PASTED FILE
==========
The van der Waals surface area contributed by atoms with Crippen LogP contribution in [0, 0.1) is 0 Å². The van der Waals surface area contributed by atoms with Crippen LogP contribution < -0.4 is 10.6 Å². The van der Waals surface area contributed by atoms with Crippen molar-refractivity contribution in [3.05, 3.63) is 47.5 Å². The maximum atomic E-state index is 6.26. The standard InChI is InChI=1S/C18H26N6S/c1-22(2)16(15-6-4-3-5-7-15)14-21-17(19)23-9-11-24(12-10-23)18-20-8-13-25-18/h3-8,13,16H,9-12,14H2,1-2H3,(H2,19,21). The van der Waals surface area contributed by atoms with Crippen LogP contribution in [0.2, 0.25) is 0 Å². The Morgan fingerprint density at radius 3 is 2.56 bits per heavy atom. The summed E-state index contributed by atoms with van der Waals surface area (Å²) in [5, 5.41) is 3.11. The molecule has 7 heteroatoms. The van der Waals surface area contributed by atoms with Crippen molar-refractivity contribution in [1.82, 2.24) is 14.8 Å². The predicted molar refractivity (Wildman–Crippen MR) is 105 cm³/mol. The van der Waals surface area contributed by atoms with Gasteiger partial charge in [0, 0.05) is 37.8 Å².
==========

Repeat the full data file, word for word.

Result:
The van der Waals surface area contributed by atoms with Crippen LogP contribution in [0, 0.1) is 0 Å². The van der Waals surface area contributed by atoms with Crippen LogP contribution < -0.4 is 10.6 Å². The van der Waals surface area contributed by atoms with Crippen molar-refractivity contribution in [3.05, 3.63) is 47.5 Å². The maximum atomic E-state index is 6.26. The standard InChI is InChI=1S/C18H26N6S/c1-22(2)16(15-6-4-3-5-7-15)14-21-17(19)23-9-11-24(12-10-23)18-20-8-13-25-18/h3-8,13,16H,9-12,14H2,1-2H3,(H2,19,21). The van der Waals surface area contributed by atoms with Crippen LogP contribution in [0.2, 0.25) is 0 Å². The Morgan fingerprint density at radius 3 is 2.56 bits per heavy atom. The summed E-state index contributed by atoms with van der Waals surface area (Å²) in [5, 5.41) is 3.11. The molecule has 7 heteroatoms. The van der Waals surface area contributed by atoms with Crippen molar-refractivity contribution in [1.82, 2.24) is 14.8 Å². The predicted molar refractivity (Wildman–Crippen MR) is 105 cm³/mol. The van der Waals surface area contributed by atoms with Gasteiger partial charge in [0, 0.05) is 37.8 Å².